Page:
Analyze the Backgrounds Ideologies, Goals and Modes of Settlement Among European Immigrants to North America That Produced Distinctly Different Societies Along the Atlantic Seaboard in the Seventeenth Century.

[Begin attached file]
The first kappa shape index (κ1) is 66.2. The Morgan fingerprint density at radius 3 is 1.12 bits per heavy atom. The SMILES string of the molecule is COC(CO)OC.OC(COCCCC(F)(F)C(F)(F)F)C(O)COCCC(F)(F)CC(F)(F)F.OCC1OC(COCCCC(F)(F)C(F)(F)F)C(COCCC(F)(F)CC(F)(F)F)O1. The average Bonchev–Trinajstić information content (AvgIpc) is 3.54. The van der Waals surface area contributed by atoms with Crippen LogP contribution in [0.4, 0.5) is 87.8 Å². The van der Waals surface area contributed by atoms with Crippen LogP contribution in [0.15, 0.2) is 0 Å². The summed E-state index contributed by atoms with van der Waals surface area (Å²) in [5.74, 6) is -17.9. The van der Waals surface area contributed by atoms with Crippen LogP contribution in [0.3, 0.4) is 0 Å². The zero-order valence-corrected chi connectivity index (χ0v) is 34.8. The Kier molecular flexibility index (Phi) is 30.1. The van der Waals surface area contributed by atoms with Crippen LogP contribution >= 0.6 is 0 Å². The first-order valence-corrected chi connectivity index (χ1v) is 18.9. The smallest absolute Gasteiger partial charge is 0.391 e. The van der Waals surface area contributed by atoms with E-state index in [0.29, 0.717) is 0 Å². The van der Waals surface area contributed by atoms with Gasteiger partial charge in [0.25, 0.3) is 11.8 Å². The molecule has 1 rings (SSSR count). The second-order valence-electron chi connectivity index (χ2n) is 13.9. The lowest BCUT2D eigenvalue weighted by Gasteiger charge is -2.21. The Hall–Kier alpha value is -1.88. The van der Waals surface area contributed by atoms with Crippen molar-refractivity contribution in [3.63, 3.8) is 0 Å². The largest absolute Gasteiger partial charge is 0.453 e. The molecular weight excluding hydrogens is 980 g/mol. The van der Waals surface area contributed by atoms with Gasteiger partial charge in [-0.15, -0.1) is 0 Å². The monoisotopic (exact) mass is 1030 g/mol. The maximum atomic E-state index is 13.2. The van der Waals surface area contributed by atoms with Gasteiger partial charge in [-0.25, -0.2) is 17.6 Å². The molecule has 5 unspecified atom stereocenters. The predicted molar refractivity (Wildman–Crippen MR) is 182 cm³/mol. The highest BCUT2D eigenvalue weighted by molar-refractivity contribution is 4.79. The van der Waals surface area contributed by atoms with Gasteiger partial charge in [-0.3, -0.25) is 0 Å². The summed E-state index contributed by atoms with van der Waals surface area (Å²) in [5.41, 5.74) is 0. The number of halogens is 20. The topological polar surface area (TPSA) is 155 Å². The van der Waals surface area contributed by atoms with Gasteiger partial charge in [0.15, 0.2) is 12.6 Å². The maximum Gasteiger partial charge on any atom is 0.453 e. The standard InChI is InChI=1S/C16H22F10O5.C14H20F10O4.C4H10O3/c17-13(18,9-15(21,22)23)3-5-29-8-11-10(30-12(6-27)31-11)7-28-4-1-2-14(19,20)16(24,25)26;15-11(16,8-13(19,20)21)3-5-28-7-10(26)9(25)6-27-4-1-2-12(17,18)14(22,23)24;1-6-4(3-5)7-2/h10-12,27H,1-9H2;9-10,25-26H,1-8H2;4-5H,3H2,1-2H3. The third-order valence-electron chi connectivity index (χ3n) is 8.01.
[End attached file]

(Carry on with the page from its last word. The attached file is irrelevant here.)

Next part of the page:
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As the English began to settle in the New World, several groups of Europeans found regions in which they could govern and form their own societies upon. All foreigners had different motives for settling in North America; all foreigners also faced the same obstacles as they settled. These obstacles included contagious diseases, discord from native tribes, anarchy in their governments, and the settlements of other foreigners on the continent. Each settlement faced similar obstacles; however, their backgrounds, ideas, and hopes for the future structured the way they handled complicated situations. The first permanent English settlement in the new world was the Jamestown Colony, named for King James I. It did not begin prosperously. Early troubles included lack of profit, diseases throughout the colony, internal discord with the native peoples, and confrontations with the Powhatan Indians. The Pilgrims of the Mayflower crossed the Atlantic to escape Anglican persecution in their homeland. Hoping to leave a lasting imprint on the coastal region of New England, the Puritans formed a strict society rooted in fairness. They acquired land and attracted settlers with their beliefs. The Jamestown colonists, along with the Puritans, created societies that held true to their previous beliefs; their beliefs would be their purpose for their future. The Jamestown Colony was situated on the Chesapeake Coast of Virginia. The Colony was chartered by the Virginia Company of London in hopes of developing profit. Unfortunately, the investment did not create the profit they had hoped. Settlers were not familiar to the diseases of their new land. Cases of dysentery, malaria, drought, and malnutrition carried off several settlers. A program involving indentured serving was advertised in England because their colonies needed settlers. Many signed up to become servants to land owners in Virginia in order to obtain a free passage from England. The “free labor” eventually lost popularity,...
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